Creating Structured and Reusable Data for Tourism and Commerce Images of Edo Using IIIF Curation Platform to Extract Information from Historical Materials.

1. Abstract


Our final research goal is to restore Edo’s historical city conditions (Tokyo’s former name before the late 19th century) using historical materials. In particular, we focus on non-textual materials. For textual materials, TEI is the de facto standard. For non-textual materials, we need to find new ways as just collecting images is insufficient. We need to organize images as data for analysis across historical materials.

Material and Method

The tool used for this work is the IIIF Curation Platform (ICP)[1]. “Curation” with ICP is a generic method that allows us to gather IIIF images or parts of images and add metadata to each. Curation allows images to be organized as structured and reusable data[2].

A large number of digitized pre-modern Japanese books are being released by multiple Japanese institutions[3]. We used ICP to organize 1255 images from eight guidebooks in the Edo period[4] then organized 2489 images from the Edo shopping guidebook[5].

Findings and Discussion

The current curated data confirmed the relationship between famous places and commerce. Presently, our finding reconfirms previous studies[6],[7]. The Asakusa area has many shops around Sensoji Temple today. However, there were many medicine dealers in one corner of Nihonbashi area unlike today (Figure 1–2).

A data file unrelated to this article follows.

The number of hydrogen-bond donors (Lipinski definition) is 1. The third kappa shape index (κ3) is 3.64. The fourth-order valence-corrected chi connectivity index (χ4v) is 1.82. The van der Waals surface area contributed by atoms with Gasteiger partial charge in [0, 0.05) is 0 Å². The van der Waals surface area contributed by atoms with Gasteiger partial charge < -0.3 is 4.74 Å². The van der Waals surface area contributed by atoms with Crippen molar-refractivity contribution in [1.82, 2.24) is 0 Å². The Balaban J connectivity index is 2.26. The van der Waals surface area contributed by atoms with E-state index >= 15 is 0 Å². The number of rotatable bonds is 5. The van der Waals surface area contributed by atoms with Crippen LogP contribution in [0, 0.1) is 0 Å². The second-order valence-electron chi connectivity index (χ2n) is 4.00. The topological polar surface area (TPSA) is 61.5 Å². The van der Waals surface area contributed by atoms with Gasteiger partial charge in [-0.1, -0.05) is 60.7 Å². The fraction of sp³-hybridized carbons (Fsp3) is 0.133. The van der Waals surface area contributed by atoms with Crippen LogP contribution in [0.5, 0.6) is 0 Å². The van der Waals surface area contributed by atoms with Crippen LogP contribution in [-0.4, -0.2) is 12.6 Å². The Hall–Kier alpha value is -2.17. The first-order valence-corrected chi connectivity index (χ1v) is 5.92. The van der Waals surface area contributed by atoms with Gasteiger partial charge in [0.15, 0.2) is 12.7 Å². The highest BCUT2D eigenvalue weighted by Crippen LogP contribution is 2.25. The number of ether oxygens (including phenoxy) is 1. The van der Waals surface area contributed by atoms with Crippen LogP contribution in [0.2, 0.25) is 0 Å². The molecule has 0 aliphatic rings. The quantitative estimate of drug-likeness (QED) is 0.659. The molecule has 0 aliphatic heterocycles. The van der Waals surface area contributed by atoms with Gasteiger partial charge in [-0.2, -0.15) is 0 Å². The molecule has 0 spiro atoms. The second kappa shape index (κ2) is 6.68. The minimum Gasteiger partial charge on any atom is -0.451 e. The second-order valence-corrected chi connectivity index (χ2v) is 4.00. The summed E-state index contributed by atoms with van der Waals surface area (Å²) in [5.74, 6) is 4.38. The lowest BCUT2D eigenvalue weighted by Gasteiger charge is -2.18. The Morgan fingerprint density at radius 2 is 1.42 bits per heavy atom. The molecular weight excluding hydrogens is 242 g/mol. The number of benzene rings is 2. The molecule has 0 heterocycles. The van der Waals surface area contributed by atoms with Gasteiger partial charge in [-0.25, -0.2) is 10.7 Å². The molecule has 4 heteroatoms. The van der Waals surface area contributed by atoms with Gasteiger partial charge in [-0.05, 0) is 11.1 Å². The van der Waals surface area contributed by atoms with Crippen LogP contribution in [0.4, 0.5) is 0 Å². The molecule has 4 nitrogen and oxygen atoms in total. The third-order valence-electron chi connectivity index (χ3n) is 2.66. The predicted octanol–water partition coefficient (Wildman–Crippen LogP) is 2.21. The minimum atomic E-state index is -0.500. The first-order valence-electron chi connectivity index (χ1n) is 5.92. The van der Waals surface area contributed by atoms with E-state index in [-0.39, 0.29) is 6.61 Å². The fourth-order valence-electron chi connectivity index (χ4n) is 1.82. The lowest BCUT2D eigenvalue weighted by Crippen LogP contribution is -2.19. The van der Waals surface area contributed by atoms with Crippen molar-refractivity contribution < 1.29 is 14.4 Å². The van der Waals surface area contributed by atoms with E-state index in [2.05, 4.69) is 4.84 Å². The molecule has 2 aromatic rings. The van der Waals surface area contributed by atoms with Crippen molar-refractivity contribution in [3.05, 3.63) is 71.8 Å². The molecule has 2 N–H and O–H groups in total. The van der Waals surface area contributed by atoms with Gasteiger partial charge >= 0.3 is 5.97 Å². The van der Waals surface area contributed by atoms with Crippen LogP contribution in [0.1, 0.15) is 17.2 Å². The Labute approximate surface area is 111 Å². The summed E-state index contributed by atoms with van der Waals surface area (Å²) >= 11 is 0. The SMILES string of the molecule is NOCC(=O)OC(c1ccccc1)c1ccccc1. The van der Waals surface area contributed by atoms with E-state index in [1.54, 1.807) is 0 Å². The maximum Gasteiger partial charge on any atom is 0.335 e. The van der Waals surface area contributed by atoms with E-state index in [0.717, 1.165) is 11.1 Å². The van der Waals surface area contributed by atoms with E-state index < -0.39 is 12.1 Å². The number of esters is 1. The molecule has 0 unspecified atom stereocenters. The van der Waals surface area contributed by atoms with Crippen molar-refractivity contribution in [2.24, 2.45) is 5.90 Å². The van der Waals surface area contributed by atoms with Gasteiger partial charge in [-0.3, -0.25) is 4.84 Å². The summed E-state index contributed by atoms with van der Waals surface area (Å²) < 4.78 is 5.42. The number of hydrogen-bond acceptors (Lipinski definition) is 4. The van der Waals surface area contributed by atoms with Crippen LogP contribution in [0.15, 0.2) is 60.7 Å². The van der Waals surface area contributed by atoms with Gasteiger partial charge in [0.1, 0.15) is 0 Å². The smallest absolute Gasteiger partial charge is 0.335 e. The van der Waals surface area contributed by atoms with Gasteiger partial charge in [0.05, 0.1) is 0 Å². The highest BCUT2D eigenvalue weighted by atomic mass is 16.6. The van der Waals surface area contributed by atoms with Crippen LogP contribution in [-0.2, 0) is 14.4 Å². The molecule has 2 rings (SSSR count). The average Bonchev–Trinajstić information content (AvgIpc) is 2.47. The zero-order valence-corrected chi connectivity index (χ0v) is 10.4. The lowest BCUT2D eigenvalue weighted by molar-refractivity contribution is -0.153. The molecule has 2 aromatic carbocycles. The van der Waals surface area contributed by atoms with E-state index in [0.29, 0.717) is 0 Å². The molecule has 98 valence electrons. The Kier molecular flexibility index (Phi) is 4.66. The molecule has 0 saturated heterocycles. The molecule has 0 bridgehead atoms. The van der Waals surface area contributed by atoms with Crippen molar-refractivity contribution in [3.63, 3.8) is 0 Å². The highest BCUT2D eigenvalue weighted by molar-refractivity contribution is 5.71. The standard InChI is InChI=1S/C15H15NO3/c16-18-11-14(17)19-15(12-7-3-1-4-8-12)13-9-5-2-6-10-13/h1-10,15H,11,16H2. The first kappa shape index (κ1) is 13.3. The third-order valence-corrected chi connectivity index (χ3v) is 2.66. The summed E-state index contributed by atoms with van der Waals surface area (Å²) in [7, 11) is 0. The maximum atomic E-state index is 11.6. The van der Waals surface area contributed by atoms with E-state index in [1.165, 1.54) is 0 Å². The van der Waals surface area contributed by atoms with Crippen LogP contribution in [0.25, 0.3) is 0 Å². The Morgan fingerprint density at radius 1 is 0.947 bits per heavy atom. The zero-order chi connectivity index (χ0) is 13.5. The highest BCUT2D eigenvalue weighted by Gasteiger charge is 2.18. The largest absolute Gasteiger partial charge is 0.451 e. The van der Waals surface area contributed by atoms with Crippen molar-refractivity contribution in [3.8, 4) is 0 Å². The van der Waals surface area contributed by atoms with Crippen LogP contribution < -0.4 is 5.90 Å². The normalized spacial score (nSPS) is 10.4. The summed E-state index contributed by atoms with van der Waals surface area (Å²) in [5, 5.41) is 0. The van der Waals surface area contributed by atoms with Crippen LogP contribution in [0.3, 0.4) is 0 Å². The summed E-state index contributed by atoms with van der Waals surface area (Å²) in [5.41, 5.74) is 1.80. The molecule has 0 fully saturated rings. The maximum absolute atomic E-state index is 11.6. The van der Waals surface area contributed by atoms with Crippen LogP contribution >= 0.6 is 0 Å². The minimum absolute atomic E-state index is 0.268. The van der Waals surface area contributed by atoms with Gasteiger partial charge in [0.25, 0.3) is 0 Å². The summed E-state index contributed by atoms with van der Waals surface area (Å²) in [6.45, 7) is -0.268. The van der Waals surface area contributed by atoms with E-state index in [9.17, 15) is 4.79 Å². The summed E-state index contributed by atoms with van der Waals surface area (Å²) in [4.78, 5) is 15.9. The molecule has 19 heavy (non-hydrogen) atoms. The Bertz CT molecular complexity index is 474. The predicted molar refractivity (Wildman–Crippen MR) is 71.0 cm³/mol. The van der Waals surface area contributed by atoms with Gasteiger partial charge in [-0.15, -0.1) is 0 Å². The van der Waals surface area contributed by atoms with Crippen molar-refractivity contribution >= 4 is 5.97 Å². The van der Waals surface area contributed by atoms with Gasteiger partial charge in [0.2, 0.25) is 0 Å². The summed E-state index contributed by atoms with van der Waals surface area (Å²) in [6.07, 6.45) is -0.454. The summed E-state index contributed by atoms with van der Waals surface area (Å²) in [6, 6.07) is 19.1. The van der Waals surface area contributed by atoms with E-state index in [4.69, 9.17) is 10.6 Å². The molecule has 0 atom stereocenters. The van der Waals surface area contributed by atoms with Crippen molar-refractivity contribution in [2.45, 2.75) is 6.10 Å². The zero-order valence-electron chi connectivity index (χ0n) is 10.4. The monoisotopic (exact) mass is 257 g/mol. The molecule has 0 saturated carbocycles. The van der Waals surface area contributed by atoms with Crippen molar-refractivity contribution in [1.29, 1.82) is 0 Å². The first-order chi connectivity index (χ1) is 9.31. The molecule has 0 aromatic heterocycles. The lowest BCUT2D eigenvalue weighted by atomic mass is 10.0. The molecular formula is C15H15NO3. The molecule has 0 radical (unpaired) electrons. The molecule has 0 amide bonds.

By applying our method to Edo period publications, we not only structure useful information for our research, but also provide reusable data for other researches.

Figure 1: Nihonbashi area illustration curated from Edo guidebooks. Nihonbashi was one of the most famous places in the Edo period.

Figure 2: Advertisement of Nihonbashi merchant curated from the Edo shopping guidebook . There are many Chinese and Japanese medicine dealers 唐和薬種問屋 unlike today.


[1] IIF Curation Platform

[2] Suzuki, C. Kitamoto, A. (2019). “IIIF Curation Platform ni yoru Edo-Kaimono-Hitori-Annai no microcontents ka”, Jinmonkon2019, pp.11–18

[3] Database of Pre-Modern Japanese Works,

[4] Illustration of Edo Famous Places,

Primary sources:

Asai, Ryoi. (1662). Edo-Meisho-Ki , Dataset of Pre-modern Japanese Works, doi: 10.20730/100000011

Kondo, Kiyoharu. (1663). Edo-Meisho-Hyakunin-Isshu, National Diet Library Digital Collection, doi: 10.11501/1183942

Burin, Shoufu. (1795). Ehon-Edo-Zakura, Dataset of Pre-modern Japanese Text, doi: 10.20730/200014989

Shinratei. (1795). Ehon-Edo-No-Mizu, Dataset of Pre-modern Japanese Text, doi: 10.20730/200013678

Saito, Choushu. (1834–1836). Edo-Meisho-Zue, Dataset of Pre-modern Japanese Text, doi: 10.20730/100249896

Utagawa, Hiroshige. (1850–1867) Ehon-Edo-Miyage, Dataset of Pre-modern Japanese Text, doi: 10.20730/200013687

[5] Curation of Merchant in Edo

Primary source:

Nakagawa, Gorozaemon. (1824). Edo-Kaimono-Hitori-Annai, Dataset of Pre-modern Japanese Text, doi: 10.20730/100249503

[6] Ando, Y. (2005). Kankou Toshi Edo no Tanjo, Shinchosha.

[7] Yamamoto, M. (2005). Edo Kenbutsu to Tokyo Kanko, Rinsen Shoten

Chikahiko Suzuki (, ROIS-DS Center for Open Data in the Humanities, Japan, National Institute of Informatics and Asanobu Kitamoto , ROIS-DS Center for Open Data in the Humanities, Japan, National Institute of Informatics

Theme: Lux by Bootswatch.